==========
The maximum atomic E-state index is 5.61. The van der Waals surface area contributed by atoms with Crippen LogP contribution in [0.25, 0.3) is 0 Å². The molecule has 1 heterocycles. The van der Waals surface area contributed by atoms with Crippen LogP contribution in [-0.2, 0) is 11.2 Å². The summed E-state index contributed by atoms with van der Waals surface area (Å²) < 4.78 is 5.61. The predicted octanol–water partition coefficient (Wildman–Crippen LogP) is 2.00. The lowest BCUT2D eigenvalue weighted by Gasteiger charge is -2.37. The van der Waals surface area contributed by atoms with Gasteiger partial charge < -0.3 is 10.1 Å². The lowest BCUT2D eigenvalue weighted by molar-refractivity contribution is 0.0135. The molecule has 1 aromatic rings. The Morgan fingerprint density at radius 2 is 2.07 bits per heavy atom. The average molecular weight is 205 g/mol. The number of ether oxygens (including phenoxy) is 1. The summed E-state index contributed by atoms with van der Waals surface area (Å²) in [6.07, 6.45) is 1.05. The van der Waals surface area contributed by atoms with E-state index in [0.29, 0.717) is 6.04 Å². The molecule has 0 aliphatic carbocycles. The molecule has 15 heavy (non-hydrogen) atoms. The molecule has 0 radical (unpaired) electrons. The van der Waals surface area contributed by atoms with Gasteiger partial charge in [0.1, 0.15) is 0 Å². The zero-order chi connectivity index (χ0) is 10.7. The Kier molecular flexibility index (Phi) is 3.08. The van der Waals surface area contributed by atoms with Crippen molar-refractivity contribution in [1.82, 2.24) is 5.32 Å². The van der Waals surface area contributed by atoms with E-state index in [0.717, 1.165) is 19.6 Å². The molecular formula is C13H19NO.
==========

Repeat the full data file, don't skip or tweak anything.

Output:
The maximum atomic E-state index is 5.61. The van der Waals surface area contributed by atoms with Crippen LogP contribution in [0.25, 0.3) is 0 Å². The molecule has 1 heterocycles. The van der Waals surface area contributed by atoms with Crippen LogP contribution in [-0.2, 0) is 11.2 Å². The summed E-state index contributed by atoms with van der Waals surface area (Å²) < 4.78 is 5.61. The predicted octanol–water partition coefficient (Wildman–Crippen LogP) is 2.00. The lowest BCUT2D eigenvalue weighted by Gasteiger charge is -2.37. The van der Waals surface area contributed by atoms with Gasteiger partial charge < -0.3 is 10.1 Å². The lowest BCUT2D eigenvalue weighted by molar-refractivity contribution is 0.0135. The molecule has 1 aromatic rings. The Morgan fingerprint density at radius 2 is 2.07 bits per heavy atom. The average molecular weight is 205 g/mol. The number of ether oxygens (including phenoxy) is 1. The summed E-state index contributed by atoms with van der Waals surface area (Å²) in [6.07, 6.45) is 1.05. The van der Waals surface area contributed by atoms with E-state index in [0.29, 0.717) is 6.04 Å². The molecule has 0 aliphatic carbocycles. The molecule has 15 heavy (non-hydrogen) atoms. The molecule has 0 radical (unpaired) electrons. The van der Waals surface area contributed by atoms with Gasteiger partial charge in [0.1, 0.15) is 0 Å². The zero-order chi connectivity index (χ0) is 10.7. The Kier molecular flexibility index (Phi) is 3.08. The van der Waals surface area contributed by atoms with Crippen molar-refractivity contribution in [1.82, 2.24) is 5.32 Å². The van der Waals surface area contributed by atoms with E-state index in [0.717, 1.165) is 19.6 Å². The molecular formula is C13H19NO.